Radio Crap

Discussion in 'Off-Topic' started by maxpower097, May 3, 2012.

  1. maxpower097

    Thread Starter Well-Known Member

    Feb 20, 2009
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    So I was at the local radio crap and can't believe how much they embraced the Arduino! I wonder is this cause its open source and they can make them themselves? But 2 whole racks of nothing but Arduino's and sheilds. Bluetooth sheilds, wifi, networking, everything. I was amazed at the selection. Nothing from pic or lpc, but tons and tons of arduino and make stuff. Worth checking out if your their.
     
  2. Sparky49

    Active Member

    Jul 16, 2011
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    Why is it crap?
     
  3. KJ6EAD

    Senior Member

    Apr 30, 2011
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    They went from hobby and repair support to consumer electronics and cell phones and now they're trying to reinvent themselves again selling entry level electronics to the math averse. It's interesting to observe but I don't find much there to buy for my own use.
     
  4. strantor

    AAC Fanatic!

    Oct 3, 2010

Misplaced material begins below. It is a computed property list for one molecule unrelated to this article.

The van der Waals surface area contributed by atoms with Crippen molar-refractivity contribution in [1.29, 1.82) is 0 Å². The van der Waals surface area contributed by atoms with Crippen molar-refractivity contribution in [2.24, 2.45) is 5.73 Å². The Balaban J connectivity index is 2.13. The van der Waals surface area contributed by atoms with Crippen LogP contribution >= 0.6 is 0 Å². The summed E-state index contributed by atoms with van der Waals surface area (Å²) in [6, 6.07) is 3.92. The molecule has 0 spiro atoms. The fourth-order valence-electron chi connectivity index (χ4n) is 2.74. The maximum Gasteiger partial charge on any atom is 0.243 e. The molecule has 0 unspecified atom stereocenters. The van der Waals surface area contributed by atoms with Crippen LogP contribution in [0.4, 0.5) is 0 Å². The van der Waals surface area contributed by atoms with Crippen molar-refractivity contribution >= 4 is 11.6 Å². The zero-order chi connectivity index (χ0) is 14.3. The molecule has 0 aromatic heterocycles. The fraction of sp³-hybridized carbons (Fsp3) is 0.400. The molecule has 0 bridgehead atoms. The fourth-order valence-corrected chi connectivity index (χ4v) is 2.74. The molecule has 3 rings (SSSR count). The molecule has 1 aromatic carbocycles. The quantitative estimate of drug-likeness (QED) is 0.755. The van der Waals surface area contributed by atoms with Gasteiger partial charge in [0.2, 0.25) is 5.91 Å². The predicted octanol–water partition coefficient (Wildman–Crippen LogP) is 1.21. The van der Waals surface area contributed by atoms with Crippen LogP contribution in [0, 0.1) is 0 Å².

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    There was a post here maybe a year ago about radioshack's consumer feedback. Radioshack has a blog, and they polled their customers about "what can we do to improve?". There was an overwhelming reply of people complaining about how radioshack is nothing but a best buy with less selection. The customers wanted more hobby electronics. The people also specifically requested Arduino over, and over, and over. They gave the customers what they asked for. I applaud them for that. I'd rather see a shelf full of Arduinos than a shelf full of Iphones. Maybe now that they listen to their customers, people should start asking for PICs. Go to their website and b*tch about it, heck maybe I will too. I probably would have bought one by now if they were for sale in Radioshack.